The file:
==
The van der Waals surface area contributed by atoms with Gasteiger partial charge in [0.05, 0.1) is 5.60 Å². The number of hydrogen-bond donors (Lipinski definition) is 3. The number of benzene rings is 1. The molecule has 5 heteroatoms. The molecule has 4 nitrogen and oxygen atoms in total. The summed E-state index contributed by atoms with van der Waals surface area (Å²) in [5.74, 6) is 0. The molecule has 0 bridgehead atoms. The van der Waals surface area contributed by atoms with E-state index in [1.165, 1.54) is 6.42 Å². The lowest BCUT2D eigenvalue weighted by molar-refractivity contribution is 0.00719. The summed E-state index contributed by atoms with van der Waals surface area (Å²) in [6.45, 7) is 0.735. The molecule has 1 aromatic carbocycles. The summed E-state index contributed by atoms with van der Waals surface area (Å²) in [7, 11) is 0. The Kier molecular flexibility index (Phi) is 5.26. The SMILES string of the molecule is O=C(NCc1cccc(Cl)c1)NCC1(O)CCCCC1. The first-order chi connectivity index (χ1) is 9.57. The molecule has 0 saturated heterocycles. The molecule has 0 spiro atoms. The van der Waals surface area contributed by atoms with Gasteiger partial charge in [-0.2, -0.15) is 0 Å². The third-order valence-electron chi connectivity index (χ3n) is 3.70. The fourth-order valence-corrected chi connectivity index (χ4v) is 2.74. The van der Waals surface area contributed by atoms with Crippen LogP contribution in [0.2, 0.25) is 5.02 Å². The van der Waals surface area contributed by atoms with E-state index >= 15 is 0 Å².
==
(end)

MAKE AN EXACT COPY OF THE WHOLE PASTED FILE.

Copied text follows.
The van der Waals surface area contributed by atoms with Gasteiger partial charge in [0.05, 0.1) is 5.60 Å². The number of hydrogen-bond donors (Lipinski definition) is 3. The number of benzene rings is 1. The molecule has 5 heteroatoms. The molecule has 4 nitrogen and oxygen atoms in total. The summed E-state index contributed by atoms with van der Waals surface area (Å²) in [5.74, 6) is 0. The molecule has 0 bridgehead atoms. The van der Waals surface area contributed by atoms with E-state index in [1.165, 1.54) is 6.42 Å². The lowest BCUT2D eigenvalue weighted by molar-refractivity contribution is 0.00719. The summed E-state index contributed by atoms with van der Waals surface area (Å²) in [6.45, 7) is 0.735. The molecule has 1 aromatic carbocycles. The summed E-state index contributed by atoms with van der Waals surface area (Å²) in [7, 11) is 0. The Kier molecular flexibility index (Phi) is 5.26. The SMILES string of the molecule is O=C(NCc1cccc(Cl)c1)NCC1(O)CCCCC1. The first-order chi connectivity index (χ1) is 9.57. The molecule has 0 saturated heterocycles. The molecule has 0 spiro atoms. The van der Waals surface area contributed by atoms with Gasteiger partial charge in [-0.2, -0.15) is 0 Å². The third-order valence-electron chi connectivity index (χ3n) is 3.70. The fourth-order valence-corrected chi connectivity index (χ4v) is 2.74. The van der Waals surface area contributed by atoms with Crippen LogP contribution in [0.2, 0.25) is 5.02 Å². The van der Waals surface area contributed by atoms with E-state index >= 15 is 0 Å².